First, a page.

About five years ago I went to a university library in my neighborhood to borrow a few books on Greek literature. Behind the rows of books where antiquity lay quiet that afternoon were some partitioned desks for the studious. One of these was I. F. Stone, up to his well-known bushy eyebrows in out-of-print texts of the classics and reading them with monastic attentiveness.

I left Stone undisturbed. Days later I came upon him while he was waiting for the evening bus outside the campus gate. Washington's, and perhaps the West's, most alert sniffer of official lies and a journalist who went his lone energetic way from 1953 until 1971 in "I. F. Stone's Weekly" explained why in his early seventies and semiretirement he was holing up in the recesses of libraries. Socrates, he said. Stone was starting his study of the philosopher by learning Greek as it was spoken in the ancient city-states.

Charged up, as if the politics of the Parthenon and Acropolis were breaking news and this morning's front pages had missed it, Stone spoke of the joys of going back to primary sources. They're trustier, he cracked, than Washington's reliable sources.

Now, at 80 and unslowed by recent health troubles, Stone has put his own scholarly book, "The Trial of Socrates," on the shelves. As a reporter, Stone was the rare icy investigator who trailed after facts by scouring basic texts. As a civil libertarian, Stone brings the same ire to the abuses of fifth- and fourth-century democracy as he does to those in modern nations. Covering a free-speech trial that occurred in 399 B.C. and for which no court transcripts are available tested Stone's investigatory skills to the limit. For 60 years, journalism had no one like him. The same is now true for classical scholarship.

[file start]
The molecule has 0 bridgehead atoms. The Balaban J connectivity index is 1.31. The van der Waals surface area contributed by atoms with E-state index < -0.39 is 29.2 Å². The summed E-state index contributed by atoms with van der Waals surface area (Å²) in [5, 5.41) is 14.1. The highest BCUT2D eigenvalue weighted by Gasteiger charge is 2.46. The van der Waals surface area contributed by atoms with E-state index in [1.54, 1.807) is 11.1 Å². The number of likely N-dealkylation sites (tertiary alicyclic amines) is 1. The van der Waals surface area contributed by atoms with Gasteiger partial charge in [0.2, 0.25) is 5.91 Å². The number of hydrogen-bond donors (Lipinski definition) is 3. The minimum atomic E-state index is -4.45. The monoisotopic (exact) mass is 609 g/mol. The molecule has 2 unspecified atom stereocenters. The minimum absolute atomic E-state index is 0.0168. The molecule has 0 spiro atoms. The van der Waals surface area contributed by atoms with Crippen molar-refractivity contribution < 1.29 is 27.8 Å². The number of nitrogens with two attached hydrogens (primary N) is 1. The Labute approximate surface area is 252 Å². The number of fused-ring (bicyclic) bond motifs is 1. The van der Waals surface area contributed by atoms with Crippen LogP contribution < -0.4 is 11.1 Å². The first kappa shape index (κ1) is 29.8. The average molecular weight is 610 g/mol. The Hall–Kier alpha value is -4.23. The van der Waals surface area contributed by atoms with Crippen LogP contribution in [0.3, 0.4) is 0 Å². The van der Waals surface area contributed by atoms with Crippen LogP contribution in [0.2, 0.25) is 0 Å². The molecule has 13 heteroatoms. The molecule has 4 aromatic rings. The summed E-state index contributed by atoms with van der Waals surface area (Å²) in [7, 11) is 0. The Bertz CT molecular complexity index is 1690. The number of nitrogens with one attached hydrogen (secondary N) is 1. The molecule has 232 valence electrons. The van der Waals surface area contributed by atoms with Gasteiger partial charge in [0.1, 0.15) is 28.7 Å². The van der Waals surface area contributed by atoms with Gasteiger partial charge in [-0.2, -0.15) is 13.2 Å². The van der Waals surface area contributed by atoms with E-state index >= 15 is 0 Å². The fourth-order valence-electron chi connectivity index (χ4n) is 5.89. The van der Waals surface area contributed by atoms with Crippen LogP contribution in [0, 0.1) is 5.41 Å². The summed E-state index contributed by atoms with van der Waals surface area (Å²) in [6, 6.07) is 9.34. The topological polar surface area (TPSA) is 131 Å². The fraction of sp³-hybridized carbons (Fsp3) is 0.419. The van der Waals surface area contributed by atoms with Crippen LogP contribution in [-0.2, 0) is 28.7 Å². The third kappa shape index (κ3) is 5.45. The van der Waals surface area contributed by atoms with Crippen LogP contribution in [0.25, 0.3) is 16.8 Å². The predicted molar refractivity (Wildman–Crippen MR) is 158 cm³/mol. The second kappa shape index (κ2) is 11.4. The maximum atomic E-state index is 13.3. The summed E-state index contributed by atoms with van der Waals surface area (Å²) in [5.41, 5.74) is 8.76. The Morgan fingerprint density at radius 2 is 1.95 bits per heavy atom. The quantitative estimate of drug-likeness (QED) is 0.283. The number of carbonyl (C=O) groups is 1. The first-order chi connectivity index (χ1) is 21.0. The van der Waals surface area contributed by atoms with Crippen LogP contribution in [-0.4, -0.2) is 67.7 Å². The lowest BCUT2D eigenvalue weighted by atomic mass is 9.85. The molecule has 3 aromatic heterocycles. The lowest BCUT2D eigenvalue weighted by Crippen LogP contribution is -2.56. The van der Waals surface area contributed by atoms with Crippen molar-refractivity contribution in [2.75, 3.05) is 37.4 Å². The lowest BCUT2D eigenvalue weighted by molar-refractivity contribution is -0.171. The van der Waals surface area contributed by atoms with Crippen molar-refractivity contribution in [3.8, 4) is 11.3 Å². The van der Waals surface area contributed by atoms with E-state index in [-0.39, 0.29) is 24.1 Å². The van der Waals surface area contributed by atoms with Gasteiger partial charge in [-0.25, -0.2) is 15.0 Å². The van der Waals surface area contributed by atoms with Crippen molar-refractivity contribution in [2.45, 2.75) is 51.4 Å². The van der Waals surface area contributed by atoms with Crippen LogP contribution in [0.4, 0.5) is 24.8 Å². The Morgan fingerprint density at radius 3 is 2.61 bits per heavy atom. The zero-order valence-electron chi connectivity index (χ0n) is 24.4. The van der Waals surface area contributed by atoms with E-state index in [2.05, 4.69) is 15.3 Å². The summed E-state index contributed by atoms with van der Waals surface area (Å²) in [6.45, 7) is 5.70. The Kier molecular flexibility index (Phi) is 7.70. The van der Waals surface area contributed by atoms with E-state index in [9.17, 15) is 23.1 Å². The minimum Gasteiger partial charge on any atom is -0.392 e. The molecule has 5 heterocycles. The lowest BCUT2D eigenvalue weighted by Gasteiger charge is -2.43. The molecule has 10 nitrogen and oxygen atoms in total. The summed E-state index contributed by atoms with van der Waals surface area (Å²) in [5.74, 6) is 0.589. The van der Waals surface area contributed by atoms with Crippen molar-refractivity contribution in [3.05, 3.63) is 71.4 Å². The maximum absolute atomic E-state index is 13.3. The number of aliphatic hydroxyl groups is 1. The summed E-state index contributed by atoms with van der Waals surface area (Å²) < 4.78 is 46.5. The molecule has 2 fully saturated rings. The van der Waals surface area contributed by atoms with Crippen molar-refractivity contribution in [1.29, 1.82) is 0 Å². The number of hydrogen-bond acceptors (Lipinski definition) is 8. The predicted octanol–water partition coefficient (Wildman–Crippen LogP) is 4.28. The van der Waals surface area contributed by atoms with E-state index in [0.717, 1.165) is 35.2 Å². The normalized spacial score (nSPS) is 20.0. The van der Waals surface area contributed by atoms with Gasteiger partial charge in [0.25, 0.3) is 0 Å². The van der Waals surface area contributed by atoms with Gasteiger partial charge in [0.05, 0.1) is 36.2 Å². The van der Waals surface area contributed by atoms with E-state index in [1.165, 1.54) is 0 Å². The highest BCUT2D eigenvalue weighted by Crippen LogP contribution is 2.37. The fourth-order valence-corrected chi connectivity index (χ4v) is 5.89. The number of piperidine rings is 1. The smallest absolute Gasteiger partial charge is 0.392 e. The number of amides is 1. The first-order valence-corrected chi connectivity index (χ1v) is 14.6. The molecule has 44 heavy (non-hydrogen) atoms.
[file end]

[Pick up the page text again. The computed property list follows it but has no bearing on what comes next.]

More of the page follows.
Stone describes Socrates as "the most talkative Athenian of his time . . . the man who made talk his life and monument." Much of the Socratic noise, as found in Plato's "Gorgias" and Xenophon's "Memorabilia," came in antigovernment attacks, on both Greek democrats and conservatives. Of Pericles, one of the state's most revered democratic leaders, Socrates says: he left the masses "wilder than when he took them in hand. . . . We know of nobody who has shown himself a good statesman in this city of ours. I think I am one of the few, not to say the only one, in Athens who attempts the true art of statesmanship."

That was not, Stone comments wryly, Socrates' "most modest moment." But it reflects the Greek's thinking as "a loyal monarchist." Socrates prefers leaders who are shepherds who see that their "sheep are safe and fed." Stone parries: "The good shepherd does indeed see that his flock is safe and fed. . . . But the ultimate purpose of the shepherd is to shear the sheep for their wool and eventually to sell them for mutton. The herd is destined for the meat market, and the sheep are not consulted by the shepherd when he decides their time has come. The lesson the Greeks drew. . . is that the sheep cannot trust their shepherd, nor a community entrust itself to one man's absolute will, however benevolent he claims his purpose to be. They preferred to become a polis rather than be treated like a herd."

Despite that ideal, the democrats put Socrates on trial for his intellectual attacks on democracy, a contradiction that horrified Stone. The trial, he writes, "was a black mark for Athens and the freedom it symbolized."

Then there is Socrates, of large ego and small heart. Like Tolstoy, Gandhi and many other men hailed as great outside the home but who were often brooding despots with their wives and children, Socrates was curt and unfeeling to his devoted wife Xanthippe.

Stone reports those details and a Mediterranean's worth of others. "The Trial of Socrates" is a love story, a story of one reporter's ardency for study. At the University of Pennsylvania, which he left before graduation for newspapering, Stone was a philosophy major. His book can be taken as a belated thesis, 60 years in the making. No one ever said investigative reporting was a quick art.